On Olbermann a few minutes ago (that basement classroom with the heavy paper over the windows and camera sure has come in handy lately!) a phrase popped out of my mouth: “Stockholm Syndrome”, with regard to the
...I think that Congressional leaders know that it’s a bad bill, but feel compelled to defend it, because they’re (rightly) scared of the financial consequences of a second rejection. And to some extent economists like myself are in the same position; I think I called it the “hold your nose caucus.”
So am I for the bill? Yuk, phooey, I guess so. And I’m very angry at Paulson for putting us in this position.
But as he admits, he knows the financial consequences of a second rejection will be another one day stockmarket tantrum, and the financial consequences of passing the bill will be far worse and longer term and are coming anyway. It's like he's incapable of really identifying the source and nature of the fear. Which is all about the Bush regime and its clique. Because really there are numerous reasonable things the US government could do to alleviate the global financial crisis and many more things it could do to alleviate the problems of the real economy. But everyone knows there's an intent to defraud the public, and says it obliquely, but then lapses into this irrationality of the spectacle, that is to say: well we know what they will do with this legislation is not the stated intent, but they will take advantage of loopholes and flimsiness of the bill to engage in a racket to strengthen a small group of financiers; if they do that, it will be disastrous. But - (shifting invisibly to the spectacle now) - we know if they were to proceed with the plan as advertised, as we are with fausse naivété to pretend now to believe, and buy up lots of illiquid but valuable assets from all those who have been promised such relief, then it may have some small effect but we can't be sure, but the belief that it might means passing the bill is also uplifting theatre to affect the sentiment of financiers, while rejecting it at this point, after dangling the goodies in front of their noses, is, as theatre, a downer. So we must pass the bill even though we know they won't use it to enact the advertised plan which may be "better than doing nothing" but will assuredly use it either a)to do nothing or b)to enact the scam which is certainly worse than doing nothing.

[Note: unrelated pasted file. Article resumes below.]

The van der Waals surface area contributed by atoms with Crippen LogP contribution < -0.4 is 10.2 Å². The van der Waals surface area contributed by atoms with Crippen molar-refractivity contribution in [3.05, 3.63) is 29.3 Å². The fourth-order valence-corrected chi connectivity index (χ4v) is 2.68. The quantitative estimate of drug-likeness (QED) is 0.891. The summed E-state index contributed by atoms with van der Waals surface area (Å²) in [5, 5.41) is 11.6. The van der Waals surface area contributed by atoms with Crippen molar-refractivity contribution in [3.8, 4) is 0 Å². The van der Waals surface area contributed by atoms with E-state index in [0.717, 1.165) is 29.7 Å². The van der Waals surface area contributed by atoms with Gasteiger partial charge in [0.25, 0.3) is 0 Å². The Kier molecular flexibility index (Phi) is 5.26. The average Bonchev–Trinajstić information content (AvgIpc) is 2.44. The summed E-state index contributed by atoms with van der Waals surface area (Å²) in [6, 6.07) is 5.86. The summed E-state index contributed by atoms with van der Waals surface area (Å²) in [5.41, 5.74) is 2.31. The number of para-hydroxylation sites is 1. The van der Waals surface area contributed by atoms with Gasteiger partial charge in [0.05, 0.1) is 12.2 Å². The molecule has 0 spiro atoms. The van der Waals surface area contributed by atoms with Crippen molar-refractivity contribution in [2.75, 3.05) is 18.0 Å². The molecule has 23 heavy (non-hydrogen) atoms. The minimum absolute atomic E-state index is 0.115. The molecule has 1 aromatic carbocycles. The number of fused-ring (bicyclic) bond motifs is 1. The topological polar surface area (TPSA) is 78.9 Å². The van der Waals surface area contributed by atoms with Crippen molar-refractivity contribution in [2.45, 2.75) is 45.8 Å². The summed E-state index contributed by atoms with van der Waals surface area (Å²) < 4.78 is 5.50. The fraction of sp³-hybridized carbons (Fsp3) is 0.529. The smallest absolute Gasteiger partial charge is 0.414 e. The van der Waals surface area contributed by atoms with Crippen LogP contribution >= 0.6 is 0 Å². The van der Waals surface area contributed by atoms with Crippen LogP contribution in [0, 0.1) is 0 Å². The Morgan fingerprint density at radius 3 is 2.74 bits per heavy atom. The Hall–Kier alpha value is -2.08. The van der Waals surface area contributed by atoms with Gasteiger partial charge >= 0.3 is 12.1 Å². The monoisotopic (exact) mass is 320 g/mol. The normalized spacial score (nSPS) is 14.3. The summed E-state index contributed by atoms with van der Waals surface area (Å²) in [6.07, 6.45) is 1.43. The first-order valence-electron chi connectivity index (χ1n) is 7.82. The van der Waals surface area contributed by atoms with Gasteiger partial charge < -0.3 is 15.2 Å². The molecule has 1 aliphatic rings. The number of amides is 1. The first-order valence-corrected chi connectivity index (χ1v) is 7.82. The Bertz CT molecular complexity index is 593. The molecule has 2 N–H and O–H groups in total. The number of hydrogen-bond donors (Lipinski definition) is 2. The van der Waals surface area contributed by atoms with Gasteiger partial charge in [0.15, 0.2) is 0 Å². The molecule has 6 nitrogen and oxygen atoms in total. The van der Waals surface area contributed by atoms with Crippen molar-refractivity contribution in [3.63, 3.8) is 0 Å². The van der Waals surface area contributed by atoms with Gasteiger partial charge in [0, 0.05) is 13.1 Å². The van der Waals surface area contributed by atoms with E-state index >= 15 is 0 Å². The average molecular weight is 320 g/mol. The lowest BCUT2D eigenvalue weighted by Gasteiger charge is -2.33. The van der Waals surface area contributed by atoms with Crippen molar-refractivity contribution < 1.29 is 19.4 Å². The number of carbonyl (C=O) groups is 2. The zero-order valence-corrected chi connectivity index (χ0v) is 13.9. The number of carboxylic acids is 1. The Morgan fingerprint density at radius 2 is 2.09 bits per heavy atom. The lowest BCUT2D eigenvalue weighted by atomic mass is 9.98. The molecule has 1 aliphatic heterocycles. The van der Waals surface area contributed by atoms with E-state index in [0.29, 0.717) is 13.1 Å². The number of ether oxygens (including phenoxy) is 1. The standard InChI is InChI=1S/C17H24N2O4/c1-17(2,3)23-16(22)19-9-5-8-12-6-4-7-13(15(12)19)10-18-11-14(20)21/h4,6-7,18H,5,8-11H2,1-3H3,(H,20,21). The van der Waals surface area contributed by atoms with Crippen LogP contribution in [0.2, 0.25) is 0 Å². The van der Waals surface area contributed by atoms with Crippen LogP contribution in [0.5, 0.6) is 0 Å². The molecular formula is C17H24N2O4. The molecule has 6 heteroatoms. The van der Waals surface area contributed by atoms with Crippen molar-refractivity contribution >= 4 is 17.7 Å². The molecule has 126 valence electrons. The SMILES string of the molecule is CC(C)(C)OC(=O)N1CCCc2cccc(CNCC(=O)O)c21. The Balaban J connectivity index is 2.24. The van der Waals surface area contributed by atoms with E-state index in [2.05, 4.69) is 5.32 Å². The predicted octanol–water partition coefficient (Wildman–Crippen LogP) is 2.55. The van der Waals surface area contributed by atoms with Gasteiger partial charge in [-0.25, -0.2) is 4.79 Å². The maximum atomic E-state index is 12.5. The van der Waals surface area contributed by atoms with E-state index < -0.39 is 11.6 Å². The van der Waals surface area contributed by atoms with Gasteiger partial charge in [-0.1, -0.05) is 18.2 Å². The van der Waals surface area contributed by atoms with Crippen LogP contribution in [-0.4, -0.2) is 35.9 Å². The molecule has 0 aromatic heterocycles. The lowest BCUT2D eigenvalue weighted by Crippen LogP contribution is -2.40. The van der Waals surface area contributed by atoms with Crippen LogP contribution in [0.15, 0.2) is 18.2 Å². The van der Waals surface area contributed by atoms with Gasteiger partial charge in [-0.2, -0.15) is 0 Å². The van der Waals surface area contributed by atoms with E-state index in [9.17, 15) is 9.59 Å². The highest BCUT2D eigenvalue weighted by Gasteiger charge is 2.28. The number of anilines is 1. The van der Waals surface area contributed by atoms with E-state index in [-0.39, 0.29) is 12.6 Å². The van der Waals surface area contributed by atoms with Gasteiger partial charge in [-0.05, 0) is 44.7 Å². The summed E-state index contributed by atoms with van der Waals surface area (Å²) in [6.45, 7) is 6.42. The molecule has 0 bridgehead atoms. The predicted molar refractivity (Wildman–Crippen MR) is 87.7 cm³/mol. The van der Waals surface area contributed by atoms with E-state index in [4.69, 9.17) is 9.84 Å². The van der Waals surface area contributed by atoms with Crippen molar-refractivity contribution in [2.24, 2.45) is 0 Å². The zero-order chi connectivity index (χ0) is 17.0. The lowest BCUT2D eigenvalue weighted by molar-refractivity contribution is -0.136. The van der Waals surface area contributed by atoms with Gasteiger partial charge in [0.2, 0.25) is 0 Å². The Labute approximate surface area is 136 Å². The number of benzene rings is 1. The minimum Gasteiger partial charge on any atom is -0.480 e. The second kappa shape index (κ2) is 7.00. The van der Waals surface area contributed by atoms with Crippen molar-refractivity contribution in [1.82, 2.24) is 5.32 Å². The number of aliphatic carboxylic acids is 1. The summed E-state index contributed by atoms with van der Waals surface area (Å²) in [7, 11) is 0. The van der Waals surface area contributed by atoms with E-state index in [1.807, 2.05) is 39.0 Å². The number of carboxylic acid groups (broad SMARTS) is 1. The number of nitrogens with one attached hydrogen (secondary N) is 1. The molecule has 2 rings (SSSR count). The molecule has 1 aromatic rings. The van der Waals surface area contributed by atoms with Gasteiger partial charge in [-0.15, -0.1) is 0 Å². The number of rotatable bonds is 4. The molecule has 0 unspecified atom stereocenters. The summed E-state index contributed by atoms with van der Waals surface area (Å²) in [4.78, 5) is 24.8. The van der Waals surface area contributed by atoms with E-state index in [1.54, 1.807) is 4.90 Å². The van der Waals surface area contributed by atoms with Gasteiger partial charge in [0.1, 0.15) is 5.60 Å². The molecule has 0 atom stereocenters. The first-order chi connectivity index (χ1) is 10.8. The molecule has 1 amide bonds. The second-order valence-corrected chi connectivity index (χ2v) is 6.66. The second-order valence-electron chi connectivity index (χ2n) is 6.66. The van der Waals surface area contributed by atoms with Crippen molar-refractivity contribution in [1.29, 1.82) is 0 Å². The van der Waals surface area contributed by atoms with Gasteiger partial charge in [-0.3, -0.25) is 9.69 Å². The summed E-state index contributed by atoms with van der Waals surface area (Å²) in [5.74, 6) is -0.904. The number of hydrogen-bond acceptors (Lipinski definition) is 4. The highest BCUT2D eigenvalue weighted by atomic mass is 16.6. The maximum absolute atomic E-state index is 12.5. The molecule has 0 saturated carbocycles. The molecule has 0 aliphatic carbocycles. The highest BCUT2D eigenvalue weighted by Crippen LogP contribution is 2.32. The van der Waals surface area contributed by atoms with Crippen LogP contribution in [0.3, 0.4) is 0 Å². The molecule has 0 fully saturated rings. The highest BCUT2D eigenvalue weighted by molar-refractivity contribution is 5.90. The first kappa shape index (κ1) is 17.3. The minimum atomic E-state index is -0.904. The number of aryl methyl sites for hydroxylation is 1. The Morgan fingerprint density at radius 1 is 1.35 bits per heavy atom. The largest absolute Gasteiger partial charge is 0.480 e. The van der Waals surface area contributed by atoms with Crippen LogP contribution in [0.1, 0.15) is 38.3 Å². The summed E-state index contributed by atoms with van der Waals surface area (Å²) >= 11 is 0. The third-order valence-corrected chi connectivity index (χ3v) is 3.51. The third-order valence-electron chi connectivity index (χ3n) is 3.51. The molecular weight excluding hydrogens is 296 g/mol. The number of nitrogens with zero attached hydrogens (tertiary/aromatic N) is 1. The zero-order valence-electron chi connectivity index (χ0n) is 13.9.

To say that the numerous reasonable programmes of socialism for the rich, capitalism for the majority, which were always expected of the State, and undertaken on large scales as recently as the S and L bailout, are now "politically impossible" is to covertly acknowledge there is a radical aggressive agenda here the nature of which we dare not even contemplate, and to admit we are at the mercy of a lawless, ruthless, armed, wholly unscrupulous ruling class of whom we are in very serious terror. This would fit in with the other meme of "third worldisation" of the exceptional US of A, where things like this are not supposed to happen; where the influential